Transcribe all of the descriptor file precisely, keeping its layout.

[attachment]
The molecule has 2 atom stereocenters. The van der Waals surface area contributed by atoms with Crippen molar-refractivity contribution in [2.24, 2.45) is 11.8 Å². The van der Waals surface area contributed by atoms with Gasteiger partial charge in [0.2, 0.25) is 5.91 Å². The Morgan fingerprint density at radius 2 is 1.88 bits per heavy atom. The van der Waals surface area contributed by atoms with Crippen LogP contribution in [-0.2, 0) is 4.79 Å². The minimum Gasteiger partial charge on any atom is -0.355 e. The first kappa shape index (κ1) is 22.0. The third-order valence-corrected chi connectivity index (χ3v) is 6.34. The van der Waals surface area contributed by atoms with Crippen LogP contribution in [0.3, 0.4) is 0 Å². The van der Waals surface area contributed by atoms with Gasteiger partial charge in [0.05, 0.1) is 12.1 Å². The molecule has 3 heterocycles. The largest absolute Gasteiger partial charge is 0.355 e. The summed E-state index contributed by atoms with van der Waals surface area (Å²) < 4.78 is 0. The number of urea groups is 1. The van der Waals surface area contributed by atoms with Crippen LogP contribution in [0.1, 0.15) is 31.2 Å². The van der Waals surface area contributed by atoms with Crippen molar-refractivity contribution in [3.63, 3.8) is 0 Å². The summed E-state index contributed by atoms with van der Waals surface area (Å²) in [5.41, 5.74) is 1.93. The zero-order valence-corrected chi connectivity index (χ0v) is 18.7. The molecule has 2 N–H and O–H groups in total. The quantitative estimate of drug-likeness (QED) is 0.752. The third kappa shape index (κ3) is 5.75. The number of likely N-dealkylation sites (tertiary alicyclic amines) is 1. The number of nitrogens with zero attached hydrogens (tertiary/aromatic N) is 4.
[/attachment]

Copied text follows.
The molecule has 2 atom stereocenters. The van der Waals surface area contributed by atoms with Crippen molar-refractivity contribution in [2.24, 2.45) is 11.8 Å². The van der Waals surface area contributed by atoms with Gasteiger partial charge in [0.2, 0.25) is 5.91 Å². The Morgan fingerprint density at radius 2 is 1.88 bits per heavy atom. The van der Waals surface area contributed by atoms with Crippen LogP contribution in [-0.2, 0) is 4.79 Å². The minimum Gasteiger partial charge on any atom is -0.355 e. The first kappa shape index (κ1) is 22.0. The third-order valence-corrected chi connectivity index (χ3v) is 6.34. The van der Waals surface area contributed by atoms with Crippen LogP contribution in [0.3, 0.4) is 0 Å². The van der Waals surface area contributed by atoms with Gasteiger partial charge in [0.05, 0.1) is 12.1 Å². The molecule has 3 heterocycles. The largest absolute Gasteiger partial charge is 0.355 e. The summed E-state index contributed by atoms with van der Waals surface area (Å²) < 4.78 is 0. The number of urea groups is 1. The van der Waals surface area contributed by atoms with Crippen LogP contribution in [0.1, 0.15) is 31.2 Å². The van der Waals surface area contributed by atoms with Crippen molar-refractivity contribution in [3.63, 3.8) is 0 Å². The summed E-state index contributed by atoms with van der Waals surface area (Å²) in [5.41, 5.74) is 1.93. The zero-order valence-corrected chi connectivity index (χ0v) is 18.7. The molecule has 2 N–H and O–H groups in total. The quantitative estimate of drug-likeness (QED) is 0.752. The third kappa shape index (κ3) is 5.75. The number of likely N-dealkylation sites (tertiary alicyclic amines) is 1. The number of nitrogens with zero attached hydrogens (tertiary/aromatic N) is 4.